Hailed as the "granddaddy of Northwest Indiana's haunted attractions" by the Post-Tribune, Reapers Realm Haunted Attractions terrifies guests every Halloween season with multiple haunted sites. Most of its frights lurk within the three floors of a 1920s-era stone mansion. There, fog makes it tricky to see where demented demons lie in wait, and strobe lights illuminate famous movie monsters such as Michael Myers reenacting classic scenes of carnage.
More creepy creatures populate the Reaped Woods, where, in the past, a corn maze has hosted sights nearly as frightening as a scarecrow stuffed with old SAT scantrons. At the aptly named Carnevil, the screams echoing from the rides aren't just screams of delight.
The Holiday Star Theater, originally Holiday Theatre, opened in 1950. Classic Cinemas took over the theater in 1980 and renamed it the Park Forest Theatre. In 1990, Classic Cinemas restored the theater to much of its original 1950s appearance, and divided the auditorium into two screens, with capacities of 374 and 276 seats
Housed inside of an airplane-hanger-like building with a high, A-frame ceiling, Chicagoland Paintball's battleground yields paintballing matches during all seasons. The center suits up players in rental gear before sending them onto the green turf floor to navigate mammoth inflatable X- and barrel-shaped obstacles. After the paint clouds clear, teams can agree to an armistice as they nosh on pepperoni pizzas and slurp down slushies at the onsite snack bar. And in the adjoining lounge, they recharge and recover with free WiFi and cable TV, plus nearby shower facilities that promote cleaner car rides home.
The Illinois Theatre Center enthralls audiences with a wide range of theatrical performances that range from offbeat musicals to retellings of classic dramas. The Spitfire Grill, a musical adaptation of director Lee David Zlotoff's award-winning film, revisits the tale of a young woman recently released from prison who gets a second lease on life and a studio apartment. Wistful comedy Heroes centers on the lives of three war veterans living in an old folks' home who spend their final days reminiscing about ration-packet picnics. All performances are held in an intimate 179-person theater.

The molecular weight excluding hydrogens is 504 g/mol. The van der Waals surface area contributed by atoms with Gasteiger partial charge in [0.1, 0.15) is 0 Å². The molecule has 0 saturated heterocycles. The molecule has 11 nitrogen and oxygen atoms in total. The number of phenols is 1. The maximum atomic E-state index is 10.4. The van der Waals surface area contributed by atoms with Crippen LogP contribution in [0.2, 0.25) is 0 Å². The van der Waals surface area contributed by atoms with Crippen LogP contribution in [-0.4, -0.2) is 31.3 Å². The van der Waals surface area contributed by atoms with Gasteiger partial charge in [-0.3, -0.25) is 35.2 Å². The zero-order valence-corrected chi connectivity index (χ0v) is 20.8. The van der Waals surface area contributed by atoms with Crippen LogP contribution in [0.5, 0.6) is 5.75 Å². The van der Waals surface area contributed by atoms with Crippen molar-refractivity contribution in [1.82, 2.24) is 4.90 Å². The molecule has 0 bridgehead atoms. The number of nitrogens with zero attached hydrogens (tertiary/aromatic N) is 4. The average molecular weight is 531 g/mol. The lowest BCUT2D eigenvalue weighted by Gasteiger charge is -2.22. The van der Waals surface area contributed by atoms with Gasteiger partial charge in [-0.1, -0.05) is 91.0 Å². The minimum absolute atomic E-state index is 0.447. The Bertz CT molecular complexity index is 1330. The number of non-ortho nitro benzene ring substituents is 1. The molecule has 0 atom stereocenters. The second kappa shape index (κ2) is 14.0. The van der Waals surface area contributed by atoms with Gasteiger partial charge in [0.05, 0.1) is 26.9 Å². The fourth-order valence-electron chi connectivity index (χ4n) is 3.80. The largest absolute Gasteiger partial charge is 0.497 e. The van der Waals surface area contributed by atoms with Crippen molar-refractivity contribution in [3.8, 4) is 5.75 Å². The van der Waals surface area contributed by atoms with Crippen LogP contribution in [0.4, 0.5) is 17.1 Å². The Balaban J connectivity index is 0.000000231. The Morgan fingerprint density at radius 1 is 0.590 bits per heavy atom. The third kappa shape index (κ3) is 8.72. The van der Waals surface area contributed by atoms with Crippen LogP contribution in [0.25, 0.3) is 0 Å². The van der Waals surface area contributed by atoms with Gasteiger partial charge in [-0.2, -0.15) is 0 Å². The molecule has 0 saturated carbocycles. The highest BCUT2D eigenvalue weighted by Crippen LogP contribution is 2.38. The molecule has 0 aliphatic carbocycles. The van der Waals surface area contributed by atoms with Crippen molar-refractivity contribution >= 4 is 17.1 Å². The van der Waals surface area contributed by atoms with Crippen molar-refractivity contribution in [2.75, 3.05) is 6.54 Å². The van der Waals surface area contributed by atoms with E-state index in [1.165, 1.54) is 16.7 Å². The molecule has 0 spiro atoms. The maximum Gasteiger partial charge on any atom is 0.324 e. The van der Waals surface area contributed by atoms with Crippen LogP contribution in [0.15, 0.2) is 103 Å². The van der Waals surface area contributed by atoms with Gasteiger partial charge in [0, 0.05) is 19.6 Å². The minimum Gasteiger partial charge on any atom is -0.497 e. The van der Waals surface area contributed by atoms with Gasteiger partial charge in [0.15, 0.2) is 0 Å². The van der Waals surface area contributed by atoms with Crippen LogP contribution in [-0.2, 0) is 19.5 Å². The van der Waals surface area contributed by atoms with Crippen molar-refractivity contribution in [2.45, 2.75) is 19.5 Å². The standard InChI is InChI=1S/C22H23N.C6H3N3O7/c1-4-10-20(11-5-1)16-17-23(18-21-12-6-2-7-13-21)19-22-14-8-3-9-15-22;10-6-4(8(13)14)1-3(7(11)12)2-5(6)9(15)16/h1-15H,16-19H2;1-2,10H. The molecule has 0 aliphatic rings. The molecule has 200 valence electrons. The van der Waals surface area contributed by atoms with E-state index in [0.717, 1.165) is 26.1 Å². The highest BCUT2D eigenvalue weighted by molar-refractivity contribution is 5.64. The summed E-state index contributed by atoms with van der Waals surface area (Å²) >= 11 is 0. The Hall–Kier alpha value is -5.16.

Patti Komara, commandant of Patti’s All-American for 42 years, leads a team of friendly, highly skilled trainers in conducting gymnastics and dance classes for teens and younger tots. The Tumblebear Gym program (walking toddler–age 6) draws in dinosaurs, Hollywood, and outer-space themes to keep youngsters engaged in the graceful, athletic movements of tumbling. Gymnasts old enough for school-age gymnastics classes (age 6–18) learn and practice more complicated skills on the spring floor, the uneven bars, the in-ground trampoline, and more.
While watching the 2005 film Roll Bounce, moviegoers were probably too busy staring at roller-skating stars Nick Cannon and Bow Wow as they busted high-flying, acrobatic moves on the rink. With so much action on screen, audiences may not have had the chance to notice something slightly subtler—that the film was actually shot at Lynwood Roller Rink. Take one step inside the old-school facility, though, and the location scout’s pick seems almost too obvious: the rink's dedication to classic decor, such as bright-red neon lights and multiple disco balls, give it the feel of an untouched time capsule. But don’t let the vintage vibes fool you entirely—the rink also hosts new-school events, including Latin-inspired Zumba sessions on select weekday evenings.
A comprehensive guide to attractions and things to do.